Indy really seemed in character for most of his screen time, which was nice to see, like an old friend returning. I really liked his briefly outlined history since Indiana Jones and the Last Crusade – being a spy, helping the US government, etc. That, and his ability to really endure a lot of physical punishment, made him extremely reminiscent to me of Will Eisner's original comic book version of The Spirit, post World War II. 
LaBeouf had obviously been studying Ford's acting from the first three IJ movies and was aping that the best he could a lot of the time. He was a lot easier to ignore on this viewing too — he wasn't so annoying. Allen's acting was pretty woeful and vacuous though. The ongoing inclusion of the Mac character was completely perplexing once he had "admitted" to being a double agent — superfluous, confusing and should've been eaten by the ants. There were only a few times computer generated imagery was over used. To be honest, Lucas and Spielberg could be admired for their restraint there. 
Here's an observation apropos of nothing really… The opening scene with the kids in the hot rod near the nuclear bomb test site reminded me very much of the opening scene of The Hulk's origin story from the original comics. And then to see a general named General Ross turn up? Coincidence or homage? 
Lastly, I never had a problem with the fridge. Not originally, and not now. There, I said it. 

23 August, 2012

GP TV. Ep03.

And so we come to the first time the Greener Pastures' creators themselves were ever on television. The funny thing is, it wasn't on Australian TV! 

Michael and I thought we'd go to New Zealand, just for the heck of it, to visit their annual comic convention at the time: IcoNZ. It was July 1995 and this was their second of three IcoNZs. We weren't the only Aussies there either, Stuart Hale also made the trip representing Issue One Comics .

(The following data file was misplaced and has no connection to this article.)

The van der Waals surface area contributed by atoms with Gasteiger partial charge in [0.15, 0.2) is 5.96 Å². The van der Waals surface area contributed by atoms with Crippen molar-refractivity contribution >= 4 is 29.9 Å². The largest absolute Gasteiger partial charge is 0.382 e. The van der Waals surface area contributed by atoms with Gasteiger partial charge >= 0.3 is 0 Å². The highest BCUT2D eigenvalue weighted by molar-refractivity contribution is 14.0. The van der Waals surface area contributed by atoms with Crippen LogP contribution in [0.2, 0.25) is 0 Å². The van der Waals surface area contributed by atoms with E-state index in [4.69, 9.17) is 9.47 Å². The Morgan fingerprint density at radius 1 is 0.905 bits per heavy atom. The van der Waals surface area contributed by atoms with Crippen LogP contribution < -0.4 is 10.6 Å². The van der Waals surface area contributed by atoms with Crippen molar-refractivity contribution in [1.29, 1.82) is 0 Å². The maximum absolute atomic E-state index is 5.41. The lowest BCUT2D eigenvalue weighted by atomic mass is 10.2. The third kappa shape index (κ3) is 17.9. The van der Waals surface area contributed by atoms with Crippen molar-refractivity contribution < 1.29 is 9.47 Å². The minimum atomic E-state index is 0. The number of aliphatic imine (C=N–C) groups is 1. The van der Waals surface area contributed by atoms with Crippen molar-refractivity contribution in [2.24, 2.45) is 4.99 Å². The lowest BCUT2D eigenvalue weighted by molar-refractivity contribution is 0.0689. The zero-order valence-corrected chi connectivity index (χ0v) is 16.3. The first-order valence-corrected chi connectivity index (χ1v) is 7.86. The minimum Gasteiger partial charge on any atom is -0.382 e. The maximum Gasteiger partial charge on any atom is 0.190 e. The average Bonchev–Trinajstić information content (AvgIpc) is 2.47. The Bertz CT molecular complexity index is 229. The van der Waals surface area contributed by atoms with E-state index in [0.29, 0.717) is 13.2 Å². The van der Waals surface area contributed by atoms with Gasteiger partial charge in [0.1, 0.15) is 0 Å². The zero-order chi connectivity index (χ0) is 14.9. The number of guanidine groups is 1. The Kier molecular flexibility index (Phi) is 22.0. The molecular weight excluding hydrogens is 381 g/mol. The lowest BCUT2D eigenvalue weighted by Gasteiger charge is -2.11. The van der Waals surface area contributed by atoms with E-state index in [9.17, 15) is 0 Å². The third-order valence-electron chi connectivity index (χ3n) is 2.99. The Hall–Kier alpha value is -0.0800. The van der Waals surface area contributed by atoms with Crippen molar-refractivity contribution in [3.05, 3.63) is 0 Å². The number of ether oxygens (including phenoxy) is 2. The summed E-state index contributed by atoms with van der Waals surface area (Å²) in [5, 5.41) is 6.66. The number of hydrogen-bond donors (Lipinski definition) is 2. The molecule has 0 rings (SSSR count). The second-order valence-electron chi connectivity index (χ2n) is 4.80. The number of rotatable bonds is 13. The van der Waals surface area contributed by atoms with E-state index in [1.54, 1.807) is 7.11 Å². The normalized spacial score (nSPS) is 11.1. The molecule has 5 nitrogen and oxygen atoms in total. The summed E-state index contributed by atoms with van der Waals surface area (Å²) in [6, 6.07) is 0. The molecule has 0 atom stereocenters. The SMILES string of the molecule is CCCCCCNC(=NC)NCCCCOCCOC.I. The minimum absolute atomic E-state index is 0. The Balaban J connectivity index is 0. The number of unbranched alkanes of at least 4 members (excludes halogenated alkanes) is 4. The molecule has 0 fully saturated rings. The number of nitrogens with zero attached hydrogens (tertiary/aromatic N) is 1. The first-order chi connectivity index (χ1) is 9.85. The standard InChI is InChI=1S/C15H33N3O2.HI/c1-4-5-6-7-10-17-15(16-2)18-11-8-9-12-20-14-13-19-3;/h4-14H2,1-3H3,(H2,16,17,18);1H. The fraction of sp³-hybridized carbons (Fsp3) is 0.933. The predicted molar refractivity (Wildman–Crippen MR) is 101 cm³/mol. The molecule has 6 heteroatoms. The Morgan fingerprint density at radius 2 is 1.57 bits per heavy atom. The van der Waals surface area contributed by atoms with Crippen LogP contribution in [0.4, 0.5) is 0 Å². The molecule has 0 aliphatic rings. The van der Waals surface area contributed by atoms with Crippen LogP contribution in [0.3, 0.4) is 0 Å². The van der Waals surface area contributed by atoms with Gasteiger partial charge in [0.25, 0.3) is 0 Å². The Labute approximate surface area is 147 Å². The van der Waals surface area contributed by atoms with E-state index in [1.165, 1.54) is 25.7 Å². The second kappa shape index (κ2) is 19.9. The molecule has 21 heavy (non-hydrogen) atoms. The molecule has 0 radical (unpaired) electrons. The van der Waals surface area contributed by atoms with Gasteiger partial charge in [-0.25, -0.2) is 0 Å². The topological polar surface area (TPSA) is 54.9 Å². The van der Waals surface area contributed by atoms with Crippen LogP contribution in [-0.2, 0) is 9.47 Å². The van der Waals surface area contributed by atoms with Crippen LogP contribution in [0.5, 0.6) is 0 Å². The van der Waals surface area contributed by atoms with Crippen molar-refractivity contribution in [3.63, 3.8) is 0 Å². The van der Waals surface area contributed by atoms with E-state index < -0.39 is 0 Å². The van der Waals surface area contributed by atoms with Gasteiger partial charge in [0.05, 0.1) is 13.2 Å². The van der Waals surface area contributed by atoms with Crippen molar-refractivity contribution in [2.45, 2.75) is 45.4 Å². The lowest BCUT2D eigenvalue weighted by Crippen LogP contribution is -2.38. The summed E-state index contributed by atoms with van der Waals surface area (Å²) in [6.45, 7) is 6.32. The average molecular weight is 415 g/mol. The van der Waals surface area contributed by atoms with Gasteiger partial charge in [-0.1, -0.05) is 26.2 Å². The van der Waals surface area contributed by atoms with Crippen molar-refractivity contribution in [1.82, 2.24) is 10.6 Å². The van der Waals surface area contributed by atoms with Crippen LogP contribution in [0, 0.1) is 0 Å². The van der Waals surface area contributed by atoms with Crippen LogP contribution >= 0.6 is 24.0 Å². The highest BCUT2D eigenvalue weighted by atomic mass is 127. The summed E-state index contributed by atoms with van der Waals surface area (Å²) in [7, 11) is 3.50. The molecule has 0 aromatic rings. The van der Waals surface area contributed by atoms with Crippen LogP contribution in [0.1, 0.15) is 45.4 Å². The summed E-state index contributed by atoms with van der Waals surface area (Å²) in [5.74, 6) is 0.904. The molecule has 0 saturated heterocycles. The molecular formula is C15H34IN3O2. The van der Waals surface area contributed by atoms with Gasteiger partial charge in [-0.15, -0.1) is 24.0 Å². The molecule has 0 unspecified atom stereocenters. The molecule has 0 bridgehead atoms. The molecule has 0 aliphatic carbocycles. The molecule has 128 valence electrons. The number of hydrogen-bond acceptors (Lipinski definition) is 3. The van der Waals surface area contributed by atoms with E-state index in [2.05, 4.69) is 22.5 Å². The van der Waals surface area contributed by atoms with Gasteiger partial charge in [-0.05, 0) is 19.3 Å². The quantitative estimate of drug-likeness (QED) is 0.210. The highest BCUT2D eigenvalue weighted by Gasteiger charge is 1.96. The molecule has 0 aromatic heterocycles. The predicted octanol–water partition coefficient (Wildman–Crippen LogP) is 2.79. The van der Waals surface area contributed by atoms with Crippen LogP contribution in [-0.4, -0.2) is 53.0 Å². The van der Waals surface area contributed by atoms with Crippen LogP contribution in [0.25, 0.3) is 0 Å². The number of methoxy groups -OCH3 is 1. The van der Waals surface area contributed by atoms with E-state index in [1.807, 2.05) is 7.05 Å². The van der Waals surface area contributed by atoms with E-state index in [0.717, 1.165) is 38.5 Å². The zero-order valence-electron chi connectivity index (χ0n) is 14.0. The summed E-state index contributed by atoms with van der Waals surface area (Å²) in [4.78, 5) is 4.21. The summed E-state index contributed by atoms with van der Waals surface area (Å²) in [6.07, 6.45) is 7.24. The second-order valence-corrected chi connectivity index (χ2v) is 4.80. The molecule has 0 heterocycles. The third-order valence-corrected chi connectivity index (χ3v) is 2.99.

One of my favourite sales techniques when interested punters asked if we were New Zealanders was to say "Yep! We're from the West Island!" which would usually take a moment, and a double-take, for the penny to drop. At one point I looked up to see Neil (Split Enz, Crowded House) Finn browsing through our work. He bought a copy of Greener Pastures and as he walked away I sheepishly said "You can write a song about it if you like…" I don't think he ever did. 

We had a great time and met some lovely people. 

I don't know exactly what television show this report appeared on, I assume it's the news or a magazine style show. Neither do I know exactly what night, but I assume it would be 1st or 2nd of July 1995, as that was the date of IcoNZ 2. After the inane chatter about trading cards, sporting memorabilia, and the fake Baywatch girl, they talk to some local NZ comic creators and Michael and me. 

Cartoonists interviewed: 
Craig Petersen 
Wade Shotter
Cornelius Stone
Tim McEwen
Stuart Hale
Michael Michalandos

Cartoonists work also shown: 
Matt Hatton
Ant Larcombe
Ant Sang
Sam Young
Paul Newell
Jason Paulos
There are also a few incidences where there is work that I'm not able to easily identify. My apologies. I am pretty sure there's a flash of Roger Langridge though.

Aired July 1995. 

20 August, 2012

What I Read Last Month…

This is what I read in… 
February 2012

Phatsville #16, by various.